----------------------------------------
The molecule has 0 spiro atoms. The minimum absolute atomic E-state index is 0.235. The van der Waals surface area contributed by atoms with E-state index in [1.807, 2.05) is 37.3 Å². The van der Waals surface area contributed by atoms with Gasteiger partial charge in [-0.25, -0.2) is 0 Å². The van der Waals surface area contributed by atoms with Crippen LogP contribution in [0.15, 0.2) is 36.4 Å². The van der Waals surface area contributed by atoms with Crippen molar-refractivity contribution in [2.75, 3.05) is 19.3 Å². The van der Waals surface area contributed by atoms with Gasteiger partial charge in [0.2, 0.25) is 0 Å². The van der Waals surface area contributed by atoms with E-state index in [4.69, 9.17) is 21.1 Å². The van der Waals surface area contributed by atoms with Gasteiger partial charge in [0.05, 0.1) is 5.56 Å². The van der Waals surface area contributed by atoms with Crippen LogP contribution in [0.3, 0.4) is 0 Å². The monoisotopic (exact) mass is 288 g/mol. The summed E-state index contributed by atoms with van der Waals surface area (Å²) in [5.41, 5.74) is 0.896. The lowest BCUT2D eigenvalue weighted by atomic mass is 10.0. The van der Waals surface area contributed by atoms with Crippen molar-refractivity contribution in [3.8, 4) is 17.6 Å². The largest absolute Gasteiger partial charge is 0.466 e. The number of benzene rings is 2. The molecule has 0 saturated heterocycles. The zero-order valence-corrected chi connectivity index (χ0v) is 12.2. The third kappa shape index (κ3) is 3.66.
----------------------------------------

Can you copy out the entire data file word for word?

The molecule has 0 spiro atoms. The minimum absolute atomic E-state index is 0.235. The van der Waals surface area contributed by atoms with E-state index in [1.807, 2.05) is 37.3 Å². The van der Waals surface area contributed by atoms with Gasteiger partial charge in [-0.25, -0.2) is 0 Å². The van der Waals surface area contributed by atoms with Crippen LogP contribution in [0.15, 0.2) is 36.4 Å². The van der Waals surface area contributed by atoms with Crippen molar-refractivity contribution in [2.75, 3.05) is 19.3 Å². The van der Waals surface area contributed by atoms with Gasteiger partial charge in [0.2, 0.25) is 0 Å². The van der Waals surface area contributed by atoms with E-state index in [4.69, 9.17) is 21.1 Å². The van der Waals surface area contributed by atoms with Gasteiger partial charge in [0.05, 0.1) is 5.56 Å². The van der Waals surface area contributed by atoms with Crippen LogP contribution in [0.3, 0.4) is 0 Å². The monoisotopic (exact) mass is 288 g/mol. The summed E-state index contributed by atoms with van der Waals surface area (Å²) in [5.41, 5.74) is 0.896. The lowest BCUT2D eigenvalue weighted by atomic mass is 10.0. The van der Waals surface area contributed by atoms with Crippen molar-refractivity contribution in [3.8, 4) is 17.6 Å². The largest absolute Gasteiger partial charge is 0.466 e. The number of benzene rings is 2. The molecule has 0 saturated heterocycles. The zero-order valence-corrected chi connectivity index (χ0v) is 12.2. The third kappa shape index (κ3) is 3.66.